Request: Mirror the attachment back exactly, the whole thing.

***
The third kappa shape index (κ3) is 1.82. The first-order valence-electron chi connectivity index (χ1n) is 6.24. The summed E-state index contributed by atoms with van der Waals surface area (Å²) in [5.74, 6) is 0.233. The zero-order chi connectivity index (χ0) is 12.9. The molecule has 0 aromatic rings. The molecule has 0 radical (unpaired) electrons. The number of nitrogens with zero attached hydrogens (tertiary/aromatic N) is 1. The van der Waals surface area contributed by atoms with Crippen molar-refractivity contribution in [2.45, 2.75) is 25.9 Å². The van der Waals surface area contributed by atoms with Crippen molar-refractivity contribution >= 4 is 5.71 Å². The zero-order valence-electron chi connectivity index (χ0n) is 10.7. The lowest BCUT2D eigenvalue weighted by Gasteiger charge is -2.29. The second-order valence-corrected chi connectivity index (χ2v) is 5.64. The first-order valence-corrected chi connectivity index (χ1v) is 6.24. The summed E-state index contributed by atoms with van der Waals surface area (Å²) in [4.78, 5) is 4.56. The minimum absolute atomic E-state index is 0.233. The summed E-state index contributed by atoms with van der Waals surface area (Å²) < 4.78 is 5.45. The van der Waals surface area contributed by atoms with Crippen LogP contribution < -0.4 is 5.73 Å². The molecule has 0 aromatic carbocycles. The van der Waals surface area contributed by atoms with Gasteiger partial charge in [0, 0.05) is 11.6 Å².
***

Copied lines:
The third kappa shape index (κ3) is 1.82. The first-order valence-electron chi connectivity index (χ1n) is 6.24. The summed E-state index contributed by atoms with van der Waals surface area (Å²) in [5.74, 6) is 0.233. The zero-order chi connectivity index (χ0) is 12.9. The molecule has 0 aromatic rings. The molecule has 0 radical (unpaired) electrons. The number of nitrogens with zero attached hydrogens (tertiary/aromatic N) is 1. The van der Waals surface area contributed by atoms with Crippen molar-refractivity contribution in [2.45, 2.75) is 25.9 Å². The van der Waals surface area contributed by atoms with Crippen molar-refractivity contribution >= 4 is 5.71 Å². The zero-order valence-electron chi connectivity index (χ0n) is 10.7. The lowest BCUT2D eigenvalue weighted by Gasteiger charge is -2.29. The second-order valence-corrected chi connectivity index (χ2v) is 5.64. The first-order valence-corrected chi connectivity index (χ1v) is 6.24. The summed E-state index contributed by atoms with van der Waals surface area (Å²) in [4.78, 5) is 4.56. The minimum absolute atomic E-state index is 0.233. The summed E-state index contributed by atoms with van der Waals surface area (Å²) < 4.78 is 5.45. The van der Waals surface area contributed by atoms with Crippen LogP contribution < -0.4 is 5.73 Å². The molecule has 0 aromatic carbocycles. The van der Waals surface area contributed by atoms with Gasteiger partial charge in [0, 0.05) is 11.6 Å².